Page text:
Many coaches, including myself, often don’t see themselves as leader in their coaching role. However, there are many connections we can find between coaching and leadership. Leadership and leaders, in this context, means the characteristics and actions related to leading others, not as specific administrative role in a school, in a school structure.

As coaches begin to see themselves as leaders, what can they do in their coaching role to provide leadership as their school or organization works to develop and meet goals?

Two Surprising Roles for Coaches

In this post, I’ve referred to the work of Joellen, Killion and Cindy Harrison and their development of a list of 10 possible roles and responsibilities of coaches.

In addition to the obvious roles, such as resource provider, instructional specialists and mentor, Killion & Harrison include two roles that many coaches don’t always associate with their job, or might not feel comfortable or experienced to take on.

One is school leader, which is when, as coaches, we work collaboratively collaboratively with leaders, formally and informally to “plan, implement and assess school change and initiatives to ensure alignment and focus on intended results”.

Another role that many coaches are surprised to see as a potential goal of theirs is catalyst for change. Also referred to as change agent Kilion and Harrison explained that as a coach, you can promote change by making observations, asking questions and introducing alternatives or refinements regarding current practice. This sounds challenging for some coaches, but we can find ways to respectfully advocate for inquiry into and consideration for improvements in our school.

Preparing for These Roles

As I reflect on my own journey, I’m going to share five steps I’ve been working through in regards to my own growth in the leadership aspects of my role as a coach.

1:: Accept that as a coach, you are also a leader

Reflect on how you are already a leader in your school – even if it’s a reluctant leader. I use the quote from John Quincy Adams. “If your actions inspire others to dream more, learn more, do more and become more, you are a leader”.

2:: Clarify your role in relation to the school’s mission and vision and goals

Reflect on your job as a coach. How does your job description provide you opportunities to lead others in your one-to-one interactions with teachers, with teams and groups and committees have conversations with administration about how you as a coach play a role in supporting, promoting the school’s mission, vision, and look for opportunities for you to advocate your involvement individual and school-wide initiatives.

3:: Familiarize yourself with change theory and management

This will give you some frameworks and strategies and how change can be effectively implemented. There are a lot of great resources, including the work of Michael Fullan, who has written a variety of articles and books on inspiring and leading change in education, including change leader, six secrets of change and leading in a culture of change. There are also helpful resources from the business world that I found applicable to education, including Simon Sinek, author of start with why and leaders eat last. He has some really inspiring videos as well. I’ve also found lots of useful articles and podcasts via Harvard business review.

4:: Build up your facilitation skills and strategies as a coach

One of your main skill is in how you handle coaching conversations, especially listening, asking questions and giving feedback. In addition, especially when working with groups, you want to consider gaining some skills and experience in facilitating discussions and meetings. A couple of organizations for facilitation, training and resources, including very useful protocols for a variety of situations include the national school reform, faculty, critical friends, school reform initiatives, and adapt to schools.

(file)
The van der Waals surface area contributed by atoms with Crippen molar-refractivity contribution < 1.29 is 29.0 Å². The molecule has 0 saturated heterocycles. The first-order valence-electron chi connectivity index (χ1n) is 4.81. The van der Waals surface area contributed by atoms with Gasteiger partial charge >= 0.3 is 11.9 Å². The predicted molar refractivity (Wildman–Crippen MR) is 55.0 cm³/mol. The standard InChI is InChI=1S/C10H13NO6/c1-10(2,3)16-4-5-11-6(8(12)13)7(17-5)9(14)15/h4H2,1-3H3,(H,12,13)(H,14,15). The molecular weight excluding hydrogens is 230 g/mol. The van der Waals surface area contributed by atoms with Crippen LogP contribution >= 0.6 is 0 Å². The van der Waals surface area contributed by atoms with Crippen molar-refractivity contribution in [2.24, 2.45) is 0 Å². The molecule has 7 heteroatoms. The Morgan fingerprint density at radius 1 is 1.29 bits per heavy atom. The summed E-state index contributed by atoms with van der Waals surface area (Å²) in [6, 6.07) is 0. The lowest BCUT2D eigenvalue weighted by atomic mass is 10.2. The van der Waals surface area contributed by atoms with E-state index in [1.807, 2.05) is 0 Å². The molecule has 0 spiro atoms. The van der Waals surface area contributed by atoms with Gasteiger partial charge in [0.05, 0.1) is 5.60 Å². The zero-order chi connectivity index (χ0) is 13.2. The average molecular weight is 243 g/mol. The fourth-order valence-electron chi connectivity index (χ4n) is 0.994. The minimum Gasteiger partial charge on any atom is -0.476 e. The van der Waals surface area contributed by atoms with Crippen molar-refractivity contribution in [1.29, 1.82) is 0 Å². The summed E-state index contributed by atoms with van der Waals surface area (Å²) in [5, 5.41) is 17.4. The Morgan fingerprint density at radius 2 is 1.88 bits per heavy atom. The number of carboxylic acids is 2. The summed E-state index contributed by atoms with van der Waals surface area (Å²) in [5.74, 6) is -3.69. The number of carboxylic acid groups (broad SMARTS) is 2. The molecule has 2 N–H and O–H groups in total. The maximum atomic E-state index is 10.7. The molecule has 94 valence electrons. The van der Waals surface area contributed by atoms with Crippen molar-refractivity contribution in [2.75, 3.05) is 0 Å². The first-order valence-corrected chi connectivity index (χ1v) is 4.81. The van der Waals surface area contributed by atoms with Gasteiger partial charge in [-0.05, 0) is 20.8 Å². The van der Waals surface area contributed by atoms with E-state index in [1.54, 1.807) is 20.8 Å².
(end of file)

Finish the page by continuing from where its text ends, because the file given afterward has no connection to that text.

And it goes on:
5:: Build your PLN for support and ideas and resources

Follow leadership experts in organizations on social media, such as Simon Sinek and Michael Fullan, the Harvard business review, and organizations like Learning Forward and the Association for Supervision and Curriculum Development. Seek out opportunities to learn more about leadership.

I found myself gravitating towards sessions about leaderships offered at conferences. I tend to learn more and make connections with my work. As a coach, try to find a mentor. This could be someone who is a leader formally or informally in your school or that, you know, from your PLN. At Eduro Learning, we offer private mentoring packages all year, as well as The Coach Certificate program, which opens for registration once a year.

Now some or even all of these steps in preparing to facilitate and lead change as a coach can really push you out of your comfort zone, but at least test the waters and start with something that you already, that you’re ready for – even if that is just starting with accepting your role as a leader in your school and reflecting on what that means.

Once you recognize the opportunities you have to grow as a leader, you can start to build the knowledge and skills that will support you in that role. And in turn provides support and leadership for positive and sustainable change within your school or organization.

Watch the 5 Min Fri

Resources Referenced:

  • Coaches’ Multiple Roles Support Teaching And Learning By Joellen Killion and Cindy Harrison (Learning Forward)
  • Michael Fullan
  • Simon Sinek
  • Harvard Business Review and HBR Podcasts
  • National School Reform Faculty (Critical Friends) School Reform Initiative
  • Adaptive Schools (Thinking Collaborative)
  • Learning Forward
  • Association for Supervision and Curriculum Development ASCD

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